Walk, or Run, to Lower Heart Disease Risk: Benefits Are Similar

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A brisk walk may be just as good as a run for keeping the the heart healthy.

That’s encouraging, considering less than half of Americans meet the government’s recommendation of at least 2.5 hours of moderate to intense aerobic exercise a week. A new study published in the American Heart Association (AHA) journal Arteriosclerosis, Thrombosis and Vascular Biology found that walkers lowered their risk of high blood pressure, high cholesterol and diabetes as much as runners.

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Researchers studied 33,060 runners who were participating in the National Runners’ Health Study and 15,045 walkers enrolled in the National Walkers’ Health Study over six years. All the participants were between the ages of 18 to 80, with most in their 40s and 50s. The exercises answered questionnaires about their physical activity, and the researchers calculated how much energy they expended based on the distance the volunteers reported walking or running. They also recorded any doctor-diagnosed heart conditions.

(MORE: A Daily Walk Can Reduce the Power of Weight-Gaining Genes)

The scientists found that while vigorous running required slightly higher levels of energy than moderate intensity walking, both translated into a parallel drop in incidence of high blood pressure, high cholesterol, diabetes, or heart disease over the study period. And the more the participants walked or ran, the greater the benefit in lowering their heart disease risk.

Although walking isn’t as intense as running, the study authors say both target the same muscle groups, which could explain why their results in improving heart health are so similar. The results suggest that the type of exercise may not be as important as how much people walk or run.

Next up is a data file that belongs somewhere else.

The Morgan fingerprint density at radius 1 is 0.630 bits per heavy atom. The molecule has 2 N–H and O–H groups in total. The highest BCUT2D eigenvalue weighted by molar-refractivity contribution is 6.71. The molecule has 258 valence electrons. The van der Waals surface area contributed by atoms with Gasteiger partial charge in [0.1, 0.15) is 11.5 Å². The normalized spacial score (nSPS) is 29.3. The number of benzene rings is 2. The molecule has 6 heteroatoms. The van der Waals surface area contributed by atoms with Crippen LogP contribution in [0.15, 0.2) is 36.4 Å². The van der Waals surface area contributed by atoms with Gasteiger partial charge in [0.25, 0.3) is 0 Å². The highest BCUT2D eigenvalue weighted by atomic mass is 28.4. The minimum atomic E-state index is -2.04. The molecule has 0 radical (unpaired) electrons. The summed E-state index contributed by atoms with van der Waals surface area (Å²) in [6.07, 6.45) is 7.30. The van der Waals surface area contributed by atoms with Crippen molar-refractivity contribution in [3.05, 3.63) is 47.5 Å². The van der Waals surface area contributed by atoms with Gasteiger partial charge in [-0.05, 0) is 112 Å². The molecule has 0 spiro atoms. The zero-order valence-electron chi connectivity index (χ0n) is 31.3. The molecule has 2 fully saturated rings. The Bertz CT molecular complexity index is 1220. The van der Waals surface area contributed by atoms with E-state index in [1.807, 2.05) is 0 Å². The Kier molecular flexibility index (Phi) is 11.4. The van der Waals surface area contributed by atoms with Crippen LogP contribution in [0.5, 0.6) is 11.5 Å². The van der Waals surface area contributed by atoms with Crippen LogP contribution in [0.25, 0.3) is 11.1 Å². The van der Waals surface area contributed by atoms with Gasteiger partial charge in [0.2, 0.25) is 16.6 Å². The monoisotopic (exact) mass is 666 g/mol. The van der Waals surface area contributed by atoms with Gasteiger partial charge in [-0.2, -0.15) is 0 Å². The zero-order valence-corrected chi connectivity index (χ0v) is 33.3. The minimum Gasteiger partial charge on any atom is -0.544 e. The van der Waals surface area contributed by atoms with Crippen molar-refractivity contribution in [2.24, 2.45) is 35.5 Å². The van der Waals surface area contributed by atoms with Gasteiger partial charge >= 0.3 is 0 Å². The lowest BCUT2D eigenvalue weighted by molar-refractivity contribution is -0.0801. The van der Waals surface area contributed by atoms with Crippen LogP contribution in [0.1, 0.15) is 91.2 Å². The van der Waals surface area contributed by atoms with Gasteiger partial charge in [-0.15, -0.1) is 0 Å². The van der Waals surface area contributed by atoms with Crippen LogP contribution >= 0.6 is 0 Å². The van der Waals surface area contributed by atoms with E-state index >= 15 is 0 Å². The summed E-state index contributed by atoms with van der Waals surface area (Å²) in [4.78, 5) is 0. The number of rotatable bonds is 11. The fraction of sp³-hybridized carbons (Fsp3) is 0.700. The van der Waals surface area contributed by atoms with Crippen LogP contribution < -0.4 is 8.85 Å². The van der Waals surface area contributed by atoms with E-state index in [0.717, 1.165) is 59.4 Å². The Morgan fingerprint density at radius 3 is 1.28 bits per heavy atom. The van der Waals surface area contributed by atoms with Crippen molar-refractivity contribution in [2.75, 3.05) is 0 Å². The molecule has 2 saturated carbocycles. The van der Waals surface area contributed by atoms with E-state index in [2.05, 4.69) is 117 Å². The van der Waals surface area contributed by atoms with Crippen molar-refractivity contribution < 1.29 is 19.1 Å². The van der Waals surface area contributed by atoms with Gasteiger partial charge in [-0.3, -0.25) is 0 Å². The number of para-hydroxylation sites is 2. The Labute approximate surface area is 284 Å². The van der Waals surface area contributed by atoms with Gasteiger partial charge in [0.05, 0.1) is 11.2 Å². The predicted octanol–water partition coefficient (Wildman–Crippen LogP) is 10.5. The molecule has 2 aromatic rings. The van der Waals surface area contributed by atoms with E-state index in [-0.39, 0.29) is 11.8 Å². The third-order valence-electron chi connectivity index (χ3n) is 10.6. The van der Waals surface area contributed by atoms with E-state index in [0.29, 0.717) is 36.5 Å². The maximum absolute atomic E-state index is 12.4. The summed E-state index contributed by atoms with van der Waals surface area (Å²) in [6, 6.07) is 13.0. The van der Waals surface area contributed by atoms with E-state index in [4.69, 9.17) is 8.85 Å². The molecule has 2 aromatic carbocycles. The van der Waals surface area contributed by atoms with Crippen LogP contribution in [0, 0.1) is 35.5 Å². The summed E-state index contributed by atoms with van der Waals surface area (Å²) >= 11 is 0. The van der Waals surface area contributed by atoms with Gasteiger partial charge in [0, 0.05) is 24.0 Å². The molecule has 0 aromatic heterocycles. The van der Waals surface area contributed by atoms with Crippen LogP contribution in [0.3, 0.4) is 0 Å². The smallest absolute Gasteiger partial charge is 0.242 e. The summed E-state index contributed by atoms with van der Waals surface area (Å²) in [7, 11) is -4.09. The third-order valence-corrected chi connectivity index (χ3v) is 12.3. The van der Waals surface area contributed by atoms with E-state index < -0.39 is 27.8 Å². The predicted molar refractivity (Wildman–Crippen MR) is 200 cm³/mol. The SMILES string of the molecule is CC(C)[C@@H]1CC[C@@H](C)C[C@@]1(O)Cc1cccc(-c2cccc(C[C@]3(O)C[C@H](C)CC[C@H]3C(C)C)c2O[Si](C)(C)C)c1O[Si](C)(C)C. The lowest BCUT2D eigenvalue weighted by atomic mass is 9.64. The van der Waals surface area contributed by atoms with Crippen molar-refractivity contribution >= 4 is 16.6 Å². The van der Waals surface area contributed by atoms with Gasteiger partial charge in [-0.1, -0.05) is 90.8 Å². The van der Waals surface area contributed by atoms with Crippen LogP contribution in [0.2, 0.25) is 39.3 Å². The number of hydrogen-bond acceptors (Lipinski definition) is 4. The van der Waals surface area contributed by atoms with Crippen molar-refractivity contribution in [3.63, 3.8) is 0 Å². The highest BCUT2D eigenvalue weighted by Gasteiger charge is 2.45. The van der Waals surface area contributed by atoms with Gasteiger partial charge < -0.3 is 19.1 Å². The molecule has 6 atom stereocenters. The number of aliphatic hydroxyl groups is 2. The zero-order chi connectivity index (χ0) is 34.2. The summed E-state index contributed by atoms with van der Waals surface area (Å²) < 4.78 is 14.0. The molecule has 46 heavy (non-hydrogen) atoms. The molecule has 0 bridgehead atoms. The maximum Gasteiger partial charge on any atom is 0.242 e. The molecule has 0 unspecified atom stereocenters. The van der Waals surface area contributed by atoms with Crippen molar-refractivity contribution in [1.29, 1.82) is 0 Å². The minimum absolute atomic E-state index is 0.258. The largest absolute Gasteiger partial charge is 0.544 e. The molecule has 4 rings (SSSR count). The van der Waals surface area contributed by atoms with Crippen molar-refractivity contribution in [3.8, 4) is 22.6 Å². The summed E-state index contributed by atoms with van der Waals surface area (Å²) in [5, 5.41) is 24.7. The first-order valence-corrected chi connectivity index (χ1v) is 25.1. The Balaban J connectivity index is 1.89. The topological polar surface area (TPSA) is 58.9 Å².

Here’s what the researchers found:

  • Running significantly reduced the risk for being diagnosed with hypertension by 4.2% while walking reduced the risk by 7.2%
  • Running reduced the chances of having high cholesterol by 4.3% and walking by 7%
  • Running lowered risk of diabetes by 12.1% while walking dropped the risk by 12.3%
  • Running reduced coronary heart disease risk by 4.5% compared to 9.3% for walking.

The results are encouraging since walking may be a more appealing and sustainable for more people than running. Because running is a more intense form of physical activity, runners are able to burn more calories and exercise the heart to higher levels within a shorter period of time, but the results support the idea that any physical activity, as long as it’s consistent, can have lasting benefits. Last summer, the Centers for Disease Control released a report showing that more Americans are walking for exercise, and that those who walk are three times more likely to meet the recommended level of physical activity.

The TIME story on the report detailed the benefits:

What’s more, people who walk are significantly more likely — three times more likely on average, in fact — to meet the government’s physical activity recommendations. Overall, the survey data showed, more Americans were meeting that goal in 2010 (48%) than in 2005 (41%), and more walkers (60%) than non-walkers (30%) met the guideline. The more people walked, the more likely they were to meet the exercise requirement: compared with non-walkers, those who walked 10-19 minutes a week were 34% more likely to meet the standard; those walking 20-29 minutes a week were 52% more likely; people who walked 30-59 minutes a week were 80% more likely; and those walking more than hour a week were nearly four times more likely to get the minimum amount of recommended exercise.

MORE: An Easy Way to Get Enough Exercise: Take a Walk

More data will likely continue to compare intense activity such as running with more moderate exercise like walking for everything from weight loss to longevity, but more studies show that for many, particularly those who are relatively sedentary, walking may be a healthy and effective way to start increasing physical activity. And research also supports the idea that for the heart, it’s not the quantity so much as the consistency of exercise that may keep atherosclerosis and high blood pressure at bay.